MSNBC anchor Melissa Harris-Perry nearly broke down in tears in the wee hours of Sunday morning while describing her reaction — and the reaction of her 11-year-old daughter — to the not guilty verdict of George Zimmerman.

After a fellow anchor referenced Harris-Perry’s initial comments that black parents will need to hold their children a little closer following the jury’s decision, she became emotional.

“I think part of the reason I was having that reaction was because my 11-year-old is apparently — she’s home with her father — and she was watching, and texted me that she felt like there was no justice in America. And my big sister told me that her 12-year-old son had gotten in bed with them tonight,” she said, her voice cracking and appearing to fight back tears.

She went on to claim that African-American parents have two options: either live in an African-American neighborhood where black-on-black crime is high, or move to a nicer neighborhood where such families can be “profiled and potentially victimized by violence by those who will see them as not belonging there.”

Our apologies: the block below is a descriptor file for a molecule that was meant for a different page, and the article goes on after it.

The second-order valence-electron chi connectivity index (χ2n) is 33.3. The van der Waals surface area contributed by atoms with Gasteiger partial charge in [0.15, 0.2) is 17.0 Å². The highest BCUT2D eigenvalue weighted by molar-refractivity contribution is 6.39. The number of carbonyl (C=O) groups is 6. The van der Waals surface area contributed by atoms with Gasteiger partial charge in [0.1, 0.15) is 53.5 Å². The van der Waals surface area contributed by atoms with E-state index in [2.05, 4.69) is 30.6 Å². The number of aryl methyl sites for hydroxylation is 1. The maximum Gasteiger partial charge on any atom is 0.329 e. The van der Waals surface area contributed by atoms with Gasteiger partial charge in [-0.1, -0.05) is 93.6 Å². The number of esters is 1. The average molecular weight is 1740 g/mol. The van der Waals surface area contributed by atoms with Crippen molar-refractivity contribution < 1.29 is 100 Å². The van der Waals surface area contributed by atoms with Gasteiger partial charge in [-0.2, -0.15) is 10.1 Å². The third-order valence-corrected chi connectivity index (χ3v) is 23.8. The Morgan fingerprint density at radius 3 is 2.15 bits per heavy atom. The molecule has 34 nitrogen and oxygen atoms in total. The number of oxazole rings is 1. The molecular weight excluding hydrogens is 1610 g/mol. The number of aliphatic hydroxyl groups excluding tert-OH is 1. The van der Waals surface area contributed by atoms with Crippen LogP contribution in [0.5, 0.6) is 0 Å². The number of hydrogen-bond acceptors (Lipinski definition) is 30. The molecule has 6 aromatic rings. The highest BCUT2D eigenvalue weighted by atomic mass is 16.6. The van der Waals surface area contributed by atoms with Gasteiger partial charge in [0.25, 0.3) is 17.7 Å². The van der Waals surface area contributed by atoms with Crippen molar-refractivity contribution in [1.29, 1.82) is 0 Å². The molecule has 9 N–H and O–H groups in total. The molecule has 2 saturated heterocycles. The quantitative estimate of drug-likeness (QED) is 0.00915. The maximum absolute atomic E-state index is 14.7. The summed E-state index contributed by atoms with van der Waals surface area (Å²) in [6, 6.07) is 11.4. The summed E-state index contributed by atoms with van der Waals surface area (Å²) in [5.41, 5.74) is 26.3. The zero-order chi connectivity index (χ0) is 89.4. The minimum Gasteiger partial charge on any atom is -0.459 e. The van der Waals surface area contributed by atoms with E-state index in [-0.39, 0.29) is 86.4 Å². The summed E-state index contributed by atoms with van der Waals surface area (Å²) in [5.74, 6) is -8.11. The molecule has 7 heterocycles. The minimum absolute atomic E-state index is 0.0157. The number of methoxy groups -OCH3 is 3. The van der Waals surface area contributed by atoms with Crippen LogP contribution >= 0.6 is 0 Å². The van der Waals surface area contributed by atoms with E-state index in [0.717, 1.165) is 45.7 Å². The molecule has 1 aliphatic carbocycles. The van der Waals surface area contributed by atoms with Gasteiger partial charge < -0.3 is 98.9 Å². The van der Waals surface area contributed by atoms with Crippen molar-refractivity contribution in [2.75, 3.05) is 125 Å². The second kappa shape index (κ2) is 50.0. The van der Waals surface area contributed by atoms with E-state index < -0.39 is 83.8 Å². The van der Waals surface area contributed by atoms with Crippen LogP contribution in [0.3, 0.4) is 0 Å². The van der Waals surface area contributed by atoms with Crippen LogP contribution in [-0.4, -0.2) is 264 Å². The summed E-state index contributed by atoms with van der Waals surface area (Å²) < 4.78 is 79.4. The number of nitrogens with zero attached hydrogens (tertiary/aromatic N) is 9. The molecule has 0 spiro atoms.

“It begins to feel like there is no place that you can be, no choice that you can make, no home that you can buy, no place where you can put your kids in school that is safe,” she added.

She then went on to compare it to the feeling families in the Newton massacre must have felt: “There is no safe place to be.”

You can watch those remarks below:

And here are Harris-Perry’s initial comments, where she says one of the ways “we know this is about race” is because “black families are holding theirs sons and daughters closer to them” in fear: